German Customer Service

CONTRIBUTED BY LUCY B. you’ve been in Germany for more than 5 minutes, you’ve probably learned the hard way that Germany is not, let’s say… known for its excellent customer service. Everyone has their stories, but here are a few of mine (normally reserved for parties).

  • When I sent my husband out with a small child to buy a Fusssack one winter, he went to a large and well-stocked baby store. There, the saleslady took one look and told him that they didn’t have the right kind of sack for our stroller. He asked if maybe he could take a look at the selection, or maybe if it didn’t work with our strap system, we could just cut a hole in it. “No!” she said, “That would be a waste of my time!”
  • As I was signing my receipt at the drugstore (which still doesn’t give you the option of just typing in your pin number), the checkout lady sighed loudly and declared that my name was too long and it was holding up the line.
  • When we were looking for baby furniture for our second child, I called a large warehouse type of place and asked if they had any baby furniture in stock. Their reply: “I don’t know that! I can’t see what we have in stock because I’m at the info desk!” When I asked if maybe the person could go check what they had in stock, she said, “I can’t leave the info desk. Someone might call.” (And then, I guess she would give them the same amount of ‘info’ she had given me).

You can set out to boycott every establishment that gives you a very negative experience, and end up very quickly with no place to buy your groceries, or you can set out to favor the ones that are better. Believe it or not, there are a few of them, and I think they deserve my business. In the last three-ish years, I’ve figured out a few tricks for getting a more pleasant shopping experience:

  1. Shop at the right time. If you have the luxury of shopping first thing in the morning, go for it. The cashiers are just beginning their shifts and haven’t had a chance to settle into a bad mood yet. Bonus: the shops are not crowded and there’s very little time pressure. At the grocery store on Saturday around 10:30, expect to have your carton of eggs chucked down the chute like a football once they’re rung up. On my Tuesday morning shopping trip this week (same cashier as usual) it was, “Oh, what a cute baby! Take your time, there’s no one waiting.” And I was offered a fist full of World Cup soccer player stickers and parking validation. Double-Bonus: If you go to the bakery in the morning, the goods are fresher.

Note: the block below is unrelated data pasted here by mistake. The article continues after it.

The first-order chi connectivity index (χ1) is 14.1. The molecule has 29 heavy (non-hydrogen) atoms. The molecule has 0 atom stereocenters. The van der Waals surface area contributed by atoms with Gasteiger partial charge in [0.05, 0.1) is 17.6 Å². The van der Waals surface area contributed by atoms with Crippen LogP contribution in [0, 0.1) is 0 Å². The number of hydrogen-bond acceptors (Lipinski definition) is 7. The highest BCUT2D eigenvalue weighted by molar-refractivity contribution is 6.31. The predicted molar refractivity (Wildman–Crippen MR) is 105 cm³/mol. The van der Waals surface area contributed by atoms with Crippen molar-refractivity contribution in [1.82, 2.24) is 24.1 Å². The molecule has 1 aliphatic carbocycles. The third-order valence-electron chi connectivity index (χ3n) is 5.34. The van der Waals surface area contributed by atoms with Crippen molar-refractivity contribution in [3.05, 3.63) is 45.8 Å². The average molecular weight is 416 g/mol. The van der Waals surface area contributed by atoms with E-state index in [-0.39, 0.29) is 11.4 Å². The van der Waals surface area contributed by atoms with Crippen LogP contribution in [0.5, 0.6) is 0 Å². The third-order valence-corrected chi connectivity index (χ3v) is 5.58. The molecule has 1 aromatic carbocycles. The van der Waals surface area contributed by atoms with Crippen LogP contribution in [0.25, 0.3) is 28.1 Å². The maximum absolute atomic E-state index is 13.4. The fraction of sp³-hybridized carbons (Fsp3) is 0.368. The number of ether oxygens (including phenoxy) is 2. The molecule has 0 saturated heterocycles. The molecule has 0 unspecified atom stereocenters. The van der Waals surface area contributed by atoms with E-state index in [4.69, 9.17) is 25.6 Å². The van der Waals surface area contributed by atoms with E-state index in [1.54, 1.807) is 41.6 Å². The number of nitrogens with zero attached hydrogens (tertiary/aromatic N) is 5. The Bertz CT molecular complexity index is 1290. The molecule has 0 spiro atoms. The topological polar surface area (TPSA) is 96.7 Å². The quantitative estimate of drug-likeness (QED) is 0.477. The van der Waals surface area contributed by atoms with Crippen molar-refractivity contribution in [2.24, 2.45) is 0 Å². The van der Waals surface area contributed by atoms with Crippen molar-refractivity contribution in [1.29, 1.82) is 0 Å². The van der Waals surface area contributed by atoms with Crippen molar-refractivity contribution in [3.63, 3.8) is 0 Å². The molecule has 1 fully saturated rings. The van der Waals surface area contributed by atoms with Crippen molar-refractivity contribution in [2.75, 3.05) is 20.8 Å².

2. Head to the farmer’s market. When we first arrived, my husband kept asking me why I favored the farmer’s market so heavily over the supermarket. When I told him that it was because the sellers there are nice to me, he replied, “Well, they have to be because they want you to buy something.” Exactly. If it’s our mid-week market, they’re usually not overwhelmingly busy, either, which gives me a chance to try out my new vocabulary a little (free German practice at the market!) and chit-chat. Bonus: Fresh food right from the source and supporting farmers in what they do.
  3. Patronize small business and sole proprietors. The large, impersonal card shop near us has lots of beautiful wrapping paper and nice gift items, but a very snippy staff. A few doors down, another shop is clearly run by the woman who owns it and she is a treat. She has lovely little things, and since the store is small, she carefully chooses what to stock. I ask her questions, and she’s always helpful, and lucky for me, she also sells cards. The more you visit these places, the more you will be remembered and the more your patronage will be valued. At the farmers’ market, the workers at the stand we usually favor always make recommendations, ask me about my children, offer a free apple, and put a bright spot in our shopping. Bonus: Supporting local business.
  4. Be assertive, but not rude. This is a very, very difficult balance, and I think we’re all working on getting the hang of it. If you don’t speak up in the bakery line and let everyone else jump in front of you, you won’t ever get served. The employees don’t usually consider it their job to referee, so you have to take some responsibility for your own experience. If the server asks who was next, make sure to take your turn by raising your hand or pointing to yourself. .
  5. Speak up. I have twice been given the wrong change for a 20 Euro bill because it is blue, like the 5 Euro bill. On one occasion, the cashier apologized profusely and was clearly embarrassed (honest mistake). Thank goodness, since it’s my favorite bakery, and I don’t want to have to second-guess the employees every time I go in. On the second occasion, in a different bakery, the employee was very disappointed that I noticed and gave me my correct change very reluctantly. There is a new design for the 5 that seeks to reduce confusion, but in the meantime, make sure to count your change before you walk out the door. That said, I never return to a place that has short-changed me twice, whether intentionally or accidentally.
  6. Learn a little German. I know it’s hard to learn a new language, but skipping some of the basics in favor of learning a couple of polite additions may be the best bet. The subjunctive is the height of politeness, so instead of saying “Ich will…”(I want) , or just pointing, try “Ich hätte…” (I would like to have) or “Ich möchte…” (I would like). A few times saying, “Guten Morgen!” before shouting out your order at the bakery go a long way. When they tell you to have a nice day (if you’re that lucky) then say it back to them. Make sure to say “Bitte” and “Danke” and encourage any small children with you to do the same. “Bitte schön” and “Danke schön” are for the best of the best.



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